The class system in England has some very historical roots, as I expect most class systems do. Before I go any further, let’s have a look at some basics.
What do you mean by ‘Class’. Is it like school?
Erm, no. The word has a couple of other meanings, and here I mean it in the sociological sense. You can also refer to the idea as a ‘Social Class’ as it refers to a grouping of a part of a society.
In the more academic sense, the social term ‘class’ refers to groups that contain members of a certain occupational background. In this system, people with jobs that are more highly respected are given greater status than others.
The English class system consists of three main units, or ‘classes': The Upper Class, the Middle Class and the Lower Class (sometimes ‘The Working Class’)
Now, there will be no prizes for guessing which class determined the names for each group. It certainly wasn’t those in the lower third!
This system is commonly referred to as, simply, ‘The Class System’. When English people refer to someone as being of a particular social class in this way it is always a way of labelling someone in a kind of estimate and never a definite thing.
The Middle Classes are the largest group and in modern society tend to be the most fashionable class to sit oneself in.
By declaring a middle class, you are simultaneously stating that you are comfortable but not rich, yet educated enough so as to avoid the word ‘Lower’ or ‘Working’ labelling your life. The Middle Class consists often of professionals in business and other areas, successful shop owners, industrialists and so on.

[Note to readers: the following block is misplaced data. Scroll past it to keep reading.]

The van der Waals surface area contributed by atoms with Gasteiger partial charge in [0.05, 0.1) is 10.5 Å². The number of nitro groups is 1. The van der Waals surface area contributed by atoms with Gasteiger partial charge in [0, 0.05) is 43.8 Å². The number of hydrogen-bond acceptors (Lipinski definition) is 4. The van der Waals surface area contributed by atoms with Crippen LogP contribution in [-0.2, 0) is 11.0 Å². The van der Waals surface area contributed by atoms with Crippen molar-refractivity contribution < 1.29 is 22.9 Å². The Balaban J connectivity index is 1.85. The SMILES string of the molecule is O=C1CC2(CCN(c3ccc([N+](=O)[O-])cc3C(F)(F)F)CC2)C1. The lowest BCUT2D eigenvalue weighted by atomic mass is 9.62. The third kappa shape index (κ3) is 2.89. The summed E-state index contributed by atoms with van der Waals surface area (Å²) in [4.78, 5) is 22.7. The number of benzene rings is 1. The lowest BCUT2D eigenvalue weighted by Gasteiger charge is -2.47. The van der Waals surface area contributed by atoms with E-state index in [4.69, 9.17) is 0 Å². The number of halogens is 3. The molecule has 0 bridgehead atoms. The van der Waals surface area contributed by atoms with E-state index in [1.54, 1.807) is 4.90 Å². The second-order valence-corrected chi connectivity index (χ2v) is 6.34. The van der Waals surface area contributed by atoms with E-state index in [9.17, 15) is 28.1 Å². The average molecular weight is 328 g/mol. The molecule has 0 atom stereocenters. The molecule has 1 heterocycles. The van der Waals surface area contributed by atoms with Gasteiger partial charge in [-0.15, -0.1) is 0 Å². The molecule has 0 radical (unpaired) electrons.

The Working Class are typically agricultural and industrial workers such as manual labourers who might work in a factory or some similar such job. Some refer to this kind of job as ‘unskilled’, meaning simply that no specific or long term training is required for its execution. Nowadays with the job market as diverse as it is, the lines between lower and middle classes are blurred.
It has become fashionable (as with anything that casts a negative angle on anyone) to not outrightly acknowledge the existence, or rather, the importance of an individuals class. Employers of even ten years ago might have actively discriminated against someone from ‘the wrong type of class’. Today we are encouraged to look beyond social class and examine only the individual and his or her specific abilities.
Regardless, it might be useful for any visitor to be able to tell the difference. Most English people certainly can. Learn to look out for differences in the way people speak (their accents and accentuation), the way they dress (are they wearing the same type of clothes as other people in the same situations?), the way they choose to educate their children (what schools are they being sent to?), what activities they enjoy and even what type of food they eat on a regular basis!